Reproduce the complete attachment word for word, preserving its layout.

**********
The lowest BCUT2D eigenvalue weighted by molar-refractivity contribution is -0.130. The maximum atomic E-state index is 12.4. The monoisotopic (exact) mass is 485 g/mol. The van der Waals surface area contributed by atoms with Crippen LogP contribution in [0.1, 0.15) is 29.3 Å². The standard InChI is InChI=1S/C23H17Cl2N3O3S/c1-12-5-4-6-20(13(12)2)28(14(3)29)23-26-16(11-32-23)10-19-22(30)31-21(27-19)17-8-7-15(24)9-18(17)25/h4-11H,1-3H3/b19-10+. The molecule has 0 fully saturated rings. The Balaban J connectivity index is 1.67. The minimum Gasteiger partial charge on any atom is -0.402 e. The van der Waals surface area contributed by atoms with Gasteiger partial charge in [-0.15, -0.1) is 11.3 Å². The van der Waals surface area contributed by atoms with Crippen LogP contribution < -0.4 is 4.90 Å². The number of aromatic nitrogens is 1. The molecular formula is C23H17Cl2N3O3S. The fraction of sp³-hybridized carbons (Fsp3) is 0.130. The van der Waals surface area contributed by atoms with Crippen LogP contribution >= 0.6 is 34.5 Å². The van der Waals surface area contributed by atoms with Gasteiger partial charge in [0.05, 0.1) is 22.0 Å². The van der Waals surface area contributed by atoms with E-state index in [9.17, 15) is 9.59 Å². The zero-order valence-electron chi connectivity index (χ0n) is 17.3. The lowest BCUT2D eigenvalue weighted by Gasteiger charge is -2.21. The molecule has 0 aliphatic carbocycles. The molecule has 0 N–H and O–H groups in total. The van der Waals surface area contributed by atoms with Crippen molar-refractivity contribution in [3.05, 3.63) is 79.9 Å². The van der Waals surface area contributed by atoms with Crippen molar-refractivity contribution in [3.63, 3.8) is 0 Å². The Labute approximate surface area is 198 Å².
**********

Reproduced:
The lowest BCUT2D eigenvalue weighted by molar-refractivity contribution is -0.130. The maximum atomic E-state index is 12.4. The monoisotopic (exact) mass is 485 g/mol. The van der Waals surface area contributed by atoms with Crippen LogP contribution in [0.1, 0.15) is 29.3 Å². The standard InChI is InChI=1S/C23H17Cl2N3O3S/c1-12-5-4-6-20(13(12)2)28(14(3)29)23-26-16(11-32-23)10-19-22(30)31-21(27-19)17-8-7-15(24)9-18(17)25/h4-11H,1-3H3/b19-10+. The molecule has 0 fully saturated rings. The Balaban J connectivity index is 1.67. The minimum Gasteiger partial charge on any atom is -0.402 e. The van der Waals surface area contributed by atoms with Gasteiger partial charge in [-0.15, -0.1) is 11.3 Å². The van der Waals surface area contributed by atoms with Crippen LogP contribution < -0.4 is 4.90 Å². The number of aromatic nitrogens is 1. The molecular formula is C23H17Cl2N3O3S. The fraction of sp³-hybridized carbons (Fsp3) is 0.130. The van der Waals surface area contributed by atoms with Crippen LogP contribution >= 0.6 is 34.5 Å². The van der Waals surface area contributed by atoms with Gasteiger partial charge in [0.05, 0.1) is 22.0 Å². The van der Waals surface area contributed by atoms with E-state index in [9.17, 15) is 9.59 Å². The zero-order valence-electron chi connectivity index (χ0n) is 17.3. The lowest BCUT2D eigenvalue weighted by Gasteiger charge is -2.21. The molecule has 0 aliphatic carbocycles. The molecule has 0 N–H and O–H groups in total. The van der Waals surface area contributed by atoms with Crippen molar-refractivity contribution in [3.05, 3.63) is 79.9 Å². The van der Waals surface area contributed by atoms with Crippen molar-refractivity contribution in [3.63, 3.8) is 0 Å². The Labute approximate surface area is 198 Å².